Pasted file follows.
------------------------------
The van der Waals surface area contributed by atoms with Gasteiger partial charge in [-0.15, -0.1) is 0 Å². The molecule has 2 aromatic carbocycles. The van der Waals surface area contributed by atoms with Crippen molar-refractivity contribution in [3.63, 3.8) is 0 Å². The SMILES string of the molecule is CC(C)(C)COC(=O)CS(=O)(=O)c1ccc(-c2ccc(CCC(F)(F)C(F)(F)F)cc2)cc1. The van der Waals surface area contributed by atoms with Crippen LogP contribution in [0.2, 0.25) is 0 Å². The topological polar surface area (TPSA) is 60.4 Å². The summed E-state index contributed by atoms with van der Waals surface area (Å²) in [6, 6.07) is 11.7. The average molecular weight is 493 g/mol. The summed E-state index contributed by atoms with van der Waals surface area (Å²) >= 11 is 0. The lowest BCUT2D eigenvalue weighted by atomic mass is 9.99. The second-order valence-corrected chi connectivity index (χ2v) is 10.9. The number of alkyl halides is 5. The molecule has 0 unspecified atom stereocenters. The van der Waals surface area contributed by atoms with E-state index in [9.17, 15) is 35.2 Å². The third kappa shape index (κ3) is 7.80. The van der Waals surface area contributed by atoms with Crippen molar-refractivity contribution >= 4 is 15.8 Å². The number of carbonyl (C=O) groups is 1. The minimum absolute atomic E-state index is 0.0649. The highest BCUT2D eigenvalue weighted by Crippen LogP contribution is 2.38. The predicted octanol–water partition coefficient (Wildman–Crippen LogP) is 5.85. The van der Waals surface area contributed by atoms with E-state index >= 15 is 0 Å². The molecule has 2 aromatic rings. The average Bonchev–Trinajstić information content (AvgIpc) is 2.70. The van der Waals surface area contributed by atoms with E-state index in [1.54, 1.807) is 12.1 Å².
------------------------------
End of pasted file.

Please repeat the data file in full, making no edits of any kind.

The van der Waals surface area contributed by atoms with Gasteiger partial charge in [-0.15, -0.1) is 0 Å². The molecule has 2 aromatic carbocycles. The van der Waals surface area contributed by atoms with Crippen molar-refractivity contribution in [3.63, 3.8) is 0 Å². The SMILES string of the molecule is CC(C)(C)COC(=O)CS(=O)(=O)c1ccc(-c2ccc(CCC(F)(F)C(F)(F)F)cc2)cc1. The van der Waals surface area contributed by atoms with Crippen LogP contribution in [0.2, 0.25) is 0 Å². The topological polar surface area (TPSA) is 60.4 Å². The summed E-state index contributed by atoms with van der Waals surface area (Å²) in [6, 6.07) is 11.7. The average molecular weight is 493 g/mol. The summed E-state index contributed by atoms with van der Waals surface area (Å²) >= 11 is 0. The lowest BCUT2D eigenvalue weighted by atomic mass is 9.99. The second-order valence-corrected chi connectivity index (χ2v) is 10.9. The number of alkyl halides is 5. The molecule has 0 unspecified atom stereocenters. The van der Waals surface area contributed by atoms with E-state index in [9.17, 15) is 35.2 Å². The third kappa shape index (κ3) is 7.80. The van der Waals surface area contributed by atoms with Crippen molar-refractivity contribution >= 4 is 15.8 Å². The number of carbonyl (C=O) groups is 1. The minimum absolute atomic E-state index is 0.0649. The highest BCUT2D eigenvalue weighted by Crippen LogP contribution is 2.38. The predicted octanol–water partition coefficient (Wildman–Crippen LogP) is 5.85. The van der Waals surface area contributed by atoms with E-state index >= 15 is 0 Å². The molecule has 2 aromatic rings. The average Bonchev–Trinajstić information content (AvgIpc) is 2.70. The van der Waals surface area contributed by atoms with E-state index in [1.54, 1.807) is 12.1 Å².